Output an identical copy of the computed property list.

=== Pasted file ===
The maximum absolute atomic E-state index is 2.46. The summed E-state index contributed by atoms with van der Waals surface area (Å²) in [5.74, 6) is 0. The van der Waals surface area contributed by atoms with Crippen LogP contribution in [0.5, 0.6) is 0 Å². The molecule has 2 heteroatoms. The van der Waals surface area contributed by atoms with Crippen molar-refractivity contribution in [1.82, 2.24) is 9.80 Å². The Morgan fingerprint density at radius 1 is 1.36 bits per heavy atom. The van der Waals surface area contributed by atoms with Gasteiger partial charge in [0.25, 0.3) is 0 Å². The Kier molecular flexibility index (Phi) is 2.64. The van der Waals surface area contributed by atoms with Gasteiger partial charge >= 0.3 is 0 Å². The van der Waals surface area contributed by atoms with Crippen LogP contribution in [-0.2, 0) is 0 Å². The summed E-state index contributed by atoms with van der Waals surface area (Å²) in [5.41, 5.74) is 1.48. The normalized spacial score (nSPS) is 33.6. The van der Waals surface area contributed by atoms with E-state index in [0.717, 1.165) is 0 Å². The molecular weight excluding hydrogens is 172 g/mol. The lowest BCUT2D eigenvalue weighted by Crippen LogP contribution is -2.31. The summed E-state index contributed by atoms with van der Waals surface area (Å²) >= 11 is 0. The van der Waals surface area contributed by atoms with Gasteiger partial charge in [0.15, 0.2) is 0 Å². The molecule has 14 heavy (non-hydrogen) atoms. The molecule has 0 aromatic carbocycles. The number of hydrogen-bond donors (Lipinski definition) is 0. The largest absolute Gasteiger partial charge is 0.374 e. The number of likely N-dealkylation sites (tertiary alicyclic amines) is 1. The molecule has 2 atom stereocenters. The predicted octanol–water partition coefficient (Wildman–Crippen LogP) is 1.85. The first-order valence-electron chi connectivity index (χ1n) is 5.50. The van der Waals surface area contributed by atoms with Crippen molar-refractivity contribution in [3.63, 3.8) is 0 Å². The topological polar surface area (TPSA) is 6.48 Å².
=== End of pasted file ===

The maximum absolute atomic E-state index is 2.46. The summed E-state index contributed by atoms with van der Waals surface area (Å²) in [5.74, 6) is 0. The van der Waals surface area contributed by atoms with Crippen LogP contribution in [0.5, 0.6) is 0 Å². The molecule has 2 heteroatoms. The van der Waals surface area contributed by atoms with Crippen molar-refractivity contribution in [1.82, 2.24) is 9.80 Å². The Morgan fingerprint density at radius 1 is 1.36 bits per heavy atom. The van der Waals surface area contributed by atoms with Gasteiger partial charge in [0.25, 0.3) is 0 Å². The Kier molecular flexibility index (Phi) is 2.64. The van der Waals surface area contributed by atoms with Gasteiger partial charge >= 0.3 is 0 Å². The van der Waals surface area contributed by atoms with Crippen LogP contribution in [-0.2, 0) is 0 Å². The summed E-state index contributed by atoms with van der Waals surface area (Å²) in [5.41, 5.74) is 1.48. The normalized spacial score (nSPS) is 33.6. The van der Waals surface area contributed by atoms with E-state index in [0.717, 1.165) is 0 Å². The molecular weight excluding hydrogens is 172 g/mol. The lowest BCUT2D eigenvalue weighted by Crippen LogP contribution is -2.31. The summed E-state index contributed by atoms with van der Waals surface area (Å²) >= 11 is 0. The van der Waals surface area contributed by atoms with Gasteiger partial charge in [0.15, 0.2) is 0 Å². The molecule has 14 heavy (non-hydrogen) atoms. The molecule has 0 aromatic carbocycles. The number of hydrogen-bond donors (Lipinski definition) is 0. The largest absolute Gasteiger partial charge is 0.374 e. The number of likely N-dealkylation sites (tertiary alicyclic amines) is 1. The molecule has 2 atom stereocenters. The predicted octanol–water partition coefficient (Wildman–Crippen LogP) is 1.85. The first-order valence-electron chi connectivity index (χ1n) is 5.50. The van der Waals surface area contributed by atoms with Crippen molar-refractivity contribution in [3.63, 3.8) is 0 Å². The topological polar surface area (TPSA) is 6.48 Å².